There are ~7 billion people alive today. In raw absolute terms we’ve got a lot more summed up genetic variation than we did 100 years ago, let alone 1,000 years ago. Is there no point of diminishing marginal returns on absolute variation levels? In other words I suspect that in terms of creativity and the downside risks of removing some of the positive externalities of “oddballs” who are weird and unexpected we’ve got a lot of slack with our huge population. There are always going to be large groups of people who will refuse to manipulate the nature of their offspring, or constrain the parameters excessively. Large perhaps not in a proportional sense, but we’ve got a huge census size now. My own suspicion is that there are limits to how many creative types a society can absorb. Most people are going to be more conventional, or going to have to be more conventional, because much economic and social productivity is driven by workaday behaviors. PGD is going to “perfect” these workaday types. I don’t see a problem with that. There will be huge numbers of Leftist Deep Ecology types and Rightist Roman Catholics who will let nature or god decide for them. These will be the cultural creatives if deviation from the genetic ideal is strongly correlated with creativity.**

* ~75% of the variation in the European population in blue vs. brown eyes is accounted for by a few SNPs around the HERC2-OCA2 locus…but, the prediction algorithm isn’t perfect, so a parent might not get their heart’s desire.

** With widespread whole genome sequencing I’m assuming we’ll actually have time to see if this is true. That is, genetic oddballs are more creative.

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834518 In the 1920s the Soviet Union sponsored a “humanzee” breeding program. From what I recall the ultimate rationale for the funding was that the program might create a race of superior warriors, combing the incredible physical strength on a per pound basis of the chimp, with the greater level of intelligence found in human beings. To our knowledge the experiments were failures, though there have long been rumors of successes in these sorts of programs. I suspect the possibility persists because of the transgressive freak-show aspect.

This was a case where the science of the time was simply not up to the ambitions of the scientists, and this sort of engineering for the good-of-society has been the domain of science fiction. Consider the novel Cyteen. In this future history cloning is normal and acceptable, and the heart of the story involves the attempt to replicate a super-genius. There are broader stellar-political implications, as these sorts of minds are driving engines of innovation, and so strategically valuable. A cruder model of this was also explored in the G. I. Joe universe in the form of the villain Serpentor. He was engineered from the genetic material of ancient conquerors.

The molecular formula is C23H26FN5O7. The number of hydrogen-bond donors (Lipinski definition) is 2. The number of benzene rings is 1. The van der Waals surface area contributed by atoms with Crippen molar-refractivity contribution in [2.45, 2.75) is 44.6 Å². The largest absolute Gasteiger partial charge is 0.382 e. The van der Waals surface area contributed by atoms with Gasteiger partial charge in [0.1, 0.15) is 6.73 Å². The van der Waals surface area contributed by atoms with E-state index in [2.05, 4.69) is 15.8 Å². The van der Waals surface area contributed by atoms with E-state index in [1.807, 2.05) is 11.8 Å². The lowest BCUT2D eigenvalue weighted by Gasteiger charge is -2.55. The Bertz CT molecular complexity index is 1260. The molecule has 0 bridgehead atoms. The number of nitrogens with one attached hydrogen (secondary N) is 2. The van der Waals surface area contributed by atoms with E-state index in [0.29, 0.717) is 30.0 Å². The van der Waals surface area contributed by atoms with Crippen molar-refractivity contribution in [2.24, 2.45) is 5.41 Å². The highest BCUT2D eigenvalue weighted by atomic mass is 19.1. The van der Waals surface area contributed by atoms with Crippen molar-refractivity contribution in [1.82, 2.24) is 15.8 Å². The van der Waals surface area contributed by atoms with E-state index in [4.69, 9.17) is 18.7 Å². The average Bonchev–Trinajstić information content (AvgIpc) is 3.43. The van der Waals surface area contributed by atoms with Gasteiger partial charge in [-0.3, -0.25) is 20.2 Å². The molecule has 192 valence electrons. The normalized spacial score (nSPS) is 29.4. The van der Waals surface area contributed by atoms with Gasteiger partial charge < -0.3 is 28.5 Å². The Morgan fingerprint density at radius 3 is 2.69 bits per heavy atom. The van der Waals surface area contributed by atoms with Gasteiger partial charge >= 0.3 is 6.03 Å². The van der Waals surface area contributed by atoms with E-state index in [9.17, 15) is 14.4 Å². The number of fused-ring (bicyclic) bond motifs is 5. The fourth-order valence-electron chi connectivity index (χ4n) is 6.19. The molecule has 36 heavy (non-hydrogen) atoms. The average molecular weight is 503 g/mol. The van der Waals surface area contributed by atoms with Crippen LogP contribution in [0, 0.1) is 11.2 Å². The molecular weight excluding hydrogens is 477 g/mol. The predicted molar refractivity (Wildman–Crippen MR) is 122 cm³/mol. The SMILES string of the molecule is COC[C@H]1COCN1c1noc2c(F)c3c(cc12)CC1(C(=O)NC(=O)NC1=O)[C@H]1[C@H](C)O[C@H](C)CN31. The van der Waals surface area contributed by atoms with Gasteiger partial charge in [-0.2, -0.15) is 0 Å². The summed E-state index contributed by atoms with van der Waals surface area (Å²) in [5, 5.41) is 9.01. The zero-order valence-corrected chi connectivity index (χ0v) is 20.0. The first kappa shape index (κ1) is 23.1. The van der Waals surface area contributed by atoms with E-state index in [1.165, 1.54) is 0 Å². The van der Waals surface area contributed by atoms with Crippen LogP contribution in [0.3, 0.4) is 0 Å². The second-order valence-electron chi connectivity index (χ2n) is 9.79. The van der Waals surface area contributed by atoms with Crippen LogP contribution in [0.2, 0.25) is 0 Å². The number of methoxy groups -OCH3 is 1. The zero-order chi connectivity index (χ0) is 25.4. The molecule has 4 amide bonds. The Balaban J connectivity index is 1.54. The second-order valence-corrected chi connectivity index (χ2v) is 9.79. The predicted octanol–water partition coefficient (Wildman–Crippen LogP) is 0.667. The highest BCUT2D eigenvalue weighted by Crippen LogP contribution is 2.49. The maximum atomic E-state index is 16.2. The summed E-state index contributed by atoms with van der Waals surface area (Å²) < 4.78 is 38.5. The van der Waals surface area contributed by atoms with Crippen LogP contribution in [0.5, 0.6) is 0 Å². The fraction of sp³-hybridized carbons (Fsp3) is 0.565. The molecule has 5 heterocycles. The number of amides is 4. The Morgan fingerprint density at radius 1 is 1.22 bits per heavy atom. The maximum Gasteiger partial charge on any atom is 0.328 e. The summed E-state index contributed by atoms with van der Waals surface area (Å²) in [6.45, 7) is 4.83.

One of the issues which naturally cropped up in Cyteen is that genius seems to emerge through an intersection of environmental and genetic inputs. So part of the novel focuses on the environmental inputs which are replicated for the copy-genius, and the tensions which arise from this. But even granting this mitigating factor the underlying model is that the genes of geniuses will increase the odds of producing geniuses. We see this with professional athletes; regression toward the mean explains why the offspring of most professional athletes are not good enough to become professionals themselves. But, the odds of one’s child becoming a professional athlete are far above expectation if a parent is a professional athlete. The Bonds and Griffeys illustrate this.

With all that said, we have long been able to “brute force” the existence of clones in theory (at least since Dolly). Combined with the future reboot of gene therapy procedures, as well as the ability to extract and amplify older DNA samples, there is the possibility that with enough capital inputs you could “re-create” Einstein. I’m talking a classic Boys from Brazil scenario. The humanitarian and ethical obstacles to this are clear and present in any liberal society, but what about a totalitarian one? Stalin was in power for about 25 years.

Addendum: And then there’s the famous case of Duncan Idaho.

• Category: Science • Tags: Genetic Engineering, Genetics 
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Gene Genie hosted by Hsien at Eye on DNA. Mendel’s Garden, over at The Daily Transcript (via evolgen).

• Category: Science • Tags: Genetic Engineering 
Razib Khan
About Razib Khan